When the pandemic hit and the world went into ‘lockdown’,  most companies moved into remote working, using technology to support employees working from home. There were all sorts of claims that productivity improved as a result.  I’m afraid that I was churlish enough to cast doubt on these claims (in this blog) suggesting that the improved productivity was either a temporary phenomenon, imperfect measurement or wishful thinking.

Later evidence appears to suggest I was right. If there was any improved productivity, it’s did not last. Many companies are eagerly looking forward to having employees back in the office where they can mingle, interact and feed off one another.

So, lets be generous and say that those companies that reported an initial improvement in productivity on lockdown were right.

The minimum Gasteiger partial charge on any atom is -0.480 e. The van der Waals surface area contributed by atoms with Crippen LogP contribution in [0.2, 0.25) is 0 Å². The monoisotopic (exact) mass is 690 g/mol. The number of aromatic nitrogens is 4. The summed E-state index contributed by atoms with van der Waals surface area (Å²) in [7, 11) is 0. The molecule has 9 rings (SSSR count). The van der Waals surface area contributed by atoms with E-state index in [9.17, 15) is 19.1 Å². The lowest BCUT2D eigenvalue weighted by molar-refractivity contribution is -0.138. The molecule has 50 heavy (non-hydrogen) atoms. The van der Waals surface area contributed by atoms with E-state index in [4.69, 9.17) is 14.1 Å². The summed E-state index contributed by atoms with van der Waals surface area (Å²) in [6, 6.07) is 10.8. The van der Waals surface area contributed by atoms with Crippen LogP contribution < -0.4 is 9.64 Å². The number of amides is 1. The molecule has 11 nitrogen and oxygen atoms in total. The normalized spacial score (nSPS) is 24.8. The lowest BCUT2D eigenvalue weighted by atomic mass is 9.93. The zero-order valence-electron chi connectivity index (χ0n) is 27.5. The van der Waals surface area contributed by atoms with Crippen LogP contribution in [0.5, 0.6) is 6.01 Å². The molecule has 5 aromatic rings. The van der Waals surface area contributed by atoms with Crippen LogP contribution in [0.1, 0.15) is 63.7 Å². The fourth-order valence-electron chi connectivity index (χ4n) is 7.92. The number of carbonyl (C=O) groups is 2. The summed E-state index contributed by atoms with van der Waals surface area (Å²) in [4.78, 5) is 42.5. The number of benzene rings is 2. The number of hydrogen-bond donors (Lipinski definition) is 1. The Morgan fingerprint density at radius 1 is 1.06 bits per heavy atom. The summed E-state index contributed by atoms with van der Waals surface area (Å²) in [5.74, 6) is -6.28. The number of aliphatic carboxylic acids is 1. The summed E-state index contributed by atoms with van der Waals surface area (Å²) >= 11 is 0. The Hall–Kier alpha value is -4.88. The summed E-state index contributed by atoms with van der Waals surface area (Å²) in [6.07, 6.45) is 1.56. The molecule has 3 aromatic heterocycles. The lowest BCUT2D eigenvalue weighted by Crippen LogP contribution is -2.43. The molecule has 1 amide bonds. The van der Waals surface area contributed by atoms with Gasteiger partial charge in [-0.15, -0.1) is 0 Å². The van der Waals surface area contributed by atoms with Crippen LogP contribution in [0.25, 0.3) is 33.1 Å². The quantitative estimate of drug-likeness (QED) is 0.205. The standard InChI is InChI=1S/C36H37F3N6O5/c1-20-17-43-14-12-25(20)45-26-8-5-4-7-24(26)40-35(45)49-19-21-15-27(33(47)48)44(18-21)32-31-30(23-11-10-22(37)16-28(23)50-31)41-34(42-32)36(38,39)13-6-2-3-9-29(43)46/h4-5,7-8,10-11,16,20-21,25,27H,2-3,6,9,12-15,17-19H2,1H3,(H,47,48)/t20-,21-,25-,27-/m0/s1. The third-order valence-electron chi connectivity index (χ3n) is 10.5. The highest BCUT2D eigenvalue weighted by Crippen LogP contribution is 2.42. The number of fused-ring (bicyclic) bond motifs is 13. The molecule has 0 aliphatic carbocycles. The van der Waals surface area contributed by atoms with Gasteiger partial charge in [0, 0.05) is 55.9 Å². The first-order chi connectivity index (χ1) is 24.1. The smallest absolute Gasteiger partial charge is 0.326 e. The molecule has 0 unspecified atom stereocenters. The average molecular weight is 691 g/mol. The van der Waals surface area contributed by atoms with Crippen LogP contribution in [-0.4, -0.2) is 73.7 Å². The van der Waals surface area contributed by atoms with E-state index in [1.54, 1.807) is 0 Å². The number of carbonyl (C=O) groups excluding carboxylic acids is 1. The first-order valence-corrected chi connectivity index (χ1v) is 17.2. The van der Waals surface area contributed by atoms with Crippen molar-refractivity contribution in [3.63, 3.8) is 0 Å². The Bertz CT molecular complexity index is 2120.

What caused it?  

Well, there are a numbers of possibilities.  One is that it was simply something like a ‘sugar rush’ – the taste of freedom and flexibility excited workers who responded with hard work, longer hours and strong focus.  This initial sugar rush wore off (as one does) and productivity dropped – but managers found it difficult to report, so didn’t.

Another possibility is that it was a ‘Hawthorne effect’ – employees knew someone was taking an interest in their work and their performance and they responded accordingly.  As the perceived interest from managers waned, so did the performance.

None of this means that productivity of remote work cannot be high – only that it doesn’t happen by accident; it isn’t a ‘given’; it has to be planned and managed.